best years of one's life spent in the company of noble thoughts and high ideals cannot fail to leave their impress. To be wise, and at the same time womanly, is to wield a tremendous influence, which may be felt for good in the lives of generations to come. It is not forms of government by which men are made and unmade. It is the character and influence of their mothers and their wives. The higher education of women means more for the future than all conceivable legislative reforms. And its influence does not stop with the home. It means higher standards of manhood, greater thoroughness of training, and the coming of better men. Therefore let us educate our girls as well as our boys. A generous education should be the birthright of every daughter of the republic as well as of every son.
It is hardly necessary among intelligent men and women to argue that a good woman is a better one for having received a college education. Anything short of this is inadequate for the demands of modern life and modern culture. The college training should give some basis for critical judgment among the various lines of thought and effort which force themselves upon our attention. Untrained cleverness is said to be the most striking characteristic of the American woman. Trained cleverness, a very much more charming thing, is characteristic of the American college woman. And when cleverness stands in the right perspective, when it is so strengthened and organized that it becomes wisdom, then it is the most valuable dowry a bride can bring to her home.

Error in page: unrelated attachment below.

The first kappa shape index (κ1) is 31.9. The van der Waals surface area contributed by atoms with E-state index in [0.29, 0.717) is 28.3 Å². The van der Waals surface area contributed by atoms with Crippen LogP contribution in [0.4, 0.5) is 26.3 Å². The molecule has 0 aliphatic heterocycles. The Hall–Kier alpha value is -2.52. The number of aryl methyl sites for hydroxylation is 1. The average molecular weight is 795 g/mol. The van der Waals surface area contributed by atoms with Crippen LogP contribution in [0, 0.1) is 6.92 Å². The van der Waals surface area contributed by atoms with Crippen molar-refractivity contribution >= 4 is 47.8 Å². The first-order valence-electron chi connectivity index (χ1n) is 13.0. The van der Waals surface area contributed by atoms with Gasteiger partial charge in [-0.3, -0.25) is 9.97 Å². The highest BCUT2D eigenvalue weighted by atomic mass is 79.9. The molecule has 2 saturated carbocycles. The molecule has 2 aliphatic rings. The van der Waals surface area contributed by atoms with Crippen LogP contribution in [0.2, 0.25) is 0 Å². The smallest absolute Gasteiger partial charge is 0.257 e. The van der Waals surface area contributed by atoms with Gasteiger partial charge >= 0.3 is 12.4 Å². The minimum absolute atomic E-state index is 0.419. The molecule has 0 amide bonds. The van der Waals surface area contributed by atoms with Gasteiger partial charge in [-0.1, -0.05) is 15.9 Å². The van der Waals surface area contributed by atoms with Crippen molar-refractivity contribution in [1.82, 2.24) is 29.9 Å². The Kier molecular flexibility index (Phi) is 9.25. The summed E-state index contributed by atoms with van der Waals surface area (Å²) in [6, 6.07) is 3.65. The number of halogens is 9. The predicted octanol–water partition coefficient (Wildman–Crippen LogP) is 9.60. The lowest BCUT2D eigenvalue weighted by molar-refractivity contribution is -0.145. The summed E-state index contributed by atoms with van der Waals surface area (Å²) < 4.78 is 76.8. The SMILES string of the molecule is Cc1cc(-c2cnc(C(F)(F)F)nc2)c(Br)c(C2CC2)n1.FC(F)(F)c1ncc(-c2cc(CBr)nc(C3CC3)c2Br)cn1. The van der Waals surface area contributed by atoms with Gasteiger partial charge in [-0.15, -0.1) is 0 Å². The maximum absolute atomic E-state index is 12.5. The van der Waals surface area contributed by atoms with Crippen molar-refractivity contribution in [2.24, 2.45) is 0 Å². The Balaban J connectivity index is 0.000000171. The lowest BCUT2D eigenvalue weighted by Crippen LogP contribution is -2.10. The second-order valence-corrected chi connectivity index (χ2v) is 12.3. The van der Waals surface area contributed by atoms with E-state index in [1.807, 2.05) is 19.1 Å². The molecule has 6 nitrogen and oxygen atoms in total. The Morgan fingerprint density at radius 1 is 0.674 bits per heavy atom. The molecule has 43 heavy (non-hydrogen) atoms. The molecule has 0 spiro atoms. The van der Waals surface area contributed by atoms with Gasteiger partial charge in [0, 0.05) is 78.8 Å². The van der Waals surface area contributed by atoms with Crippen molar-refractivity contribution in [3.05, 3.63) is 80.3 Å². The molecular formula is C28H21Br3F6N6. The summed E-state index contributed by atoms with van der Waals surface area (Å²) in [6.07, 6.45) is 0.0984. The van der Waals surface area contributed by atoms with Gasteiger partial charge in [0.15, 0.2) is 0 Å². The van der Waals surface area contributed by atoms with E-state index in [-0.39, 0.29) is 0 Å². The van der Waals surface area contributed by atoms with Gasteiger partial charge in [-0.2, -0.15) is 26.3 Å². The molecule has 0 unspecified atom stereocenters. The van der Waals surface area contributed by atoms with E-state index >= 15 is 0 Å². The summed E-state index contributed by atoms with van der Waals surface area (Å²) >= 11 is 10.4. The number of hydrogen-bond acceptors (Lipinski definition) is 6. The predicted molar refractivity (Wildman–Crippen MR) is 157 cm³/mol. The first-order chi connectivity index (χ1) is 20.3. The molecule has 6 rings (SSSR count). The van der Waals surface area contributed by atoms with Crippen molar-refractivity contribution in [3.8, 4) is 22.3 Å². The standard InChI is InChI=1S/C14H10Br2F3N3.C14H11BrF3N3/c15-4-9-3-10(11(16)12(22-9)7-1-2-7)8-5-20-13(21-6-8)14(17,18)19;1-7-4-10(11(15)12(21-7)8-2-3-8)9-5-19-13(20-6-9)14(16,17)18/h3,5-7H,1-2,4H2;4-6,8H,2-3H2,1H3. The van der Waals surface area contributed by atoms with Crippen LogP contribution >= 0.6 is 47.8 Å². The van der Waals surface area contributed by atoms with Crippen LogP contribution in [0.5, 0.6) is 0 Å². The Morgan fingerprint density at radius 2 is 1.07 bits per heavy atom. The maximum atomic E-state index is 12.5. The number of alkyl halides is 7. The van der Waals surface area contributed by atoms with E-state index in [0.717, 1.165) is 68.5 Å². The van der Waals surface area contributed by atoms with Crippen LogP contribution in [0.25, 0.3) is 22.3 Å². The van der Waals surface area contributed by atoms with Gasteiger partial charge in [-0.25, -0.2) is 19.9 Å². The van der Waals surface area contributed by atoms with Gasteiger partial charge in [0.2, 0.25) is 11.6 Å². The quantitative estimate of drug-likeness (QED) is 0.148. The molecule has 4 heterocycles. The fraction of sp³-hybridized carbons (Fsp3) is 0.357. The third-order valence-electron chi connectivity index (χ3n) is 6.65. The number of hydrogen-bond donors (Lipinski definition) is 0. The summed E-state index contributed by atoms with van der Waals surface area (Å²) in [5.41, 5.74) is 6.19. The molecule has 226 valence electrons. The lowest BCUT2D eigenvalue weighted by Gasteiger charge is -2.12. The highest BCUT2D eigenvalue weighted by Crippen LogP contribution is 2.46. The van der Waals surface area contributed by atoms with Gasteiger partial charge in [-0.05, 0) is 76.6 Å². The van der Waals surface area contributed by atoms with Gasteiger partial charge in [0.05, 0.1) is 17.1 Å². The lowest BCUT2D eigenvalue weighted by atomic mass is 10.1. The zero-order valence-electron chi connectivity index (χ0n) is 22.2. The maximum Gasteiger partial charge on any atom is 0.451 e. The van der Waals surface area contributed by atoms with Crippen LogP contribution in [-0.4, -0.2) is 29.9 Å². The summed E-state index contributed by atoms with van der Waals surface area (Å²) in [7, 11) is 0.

Even if the four K's, 'Kirche, Kinder, Kuchen and Kleider,' are to occupy woman's life as Emperor William would have us believe, the college education is not too serious a preparation for the profession of directing them. A wise son is one who has had a wise mother, and to give alertness, intelligence and wisdom is the chief function of a college education.
2. Shall we give our Girls the Same Education as our Boys?
Yes, and no. If we mean by the same, an equal degree of breadth and thoroughness, an equal fitness for high thinking and wise acting, yes, let it be the same. If we mean this: Shall we reach this end by exactly the same course of studies? then the answer must be, No. For the same course of study will not yield the same results with different persons. The ordinary 'college course' which has been handed down from generation to generation is purely conventional. It is a result of a series of compromises in trying to fit the traditional education of clergymen and gentlemen to the needs of a different social era. The old college course met the needs of nobody, and therefore was adapted to all alike. The great educational awakening of the last twenty years in America has lain in breaking the bonds of this old system. The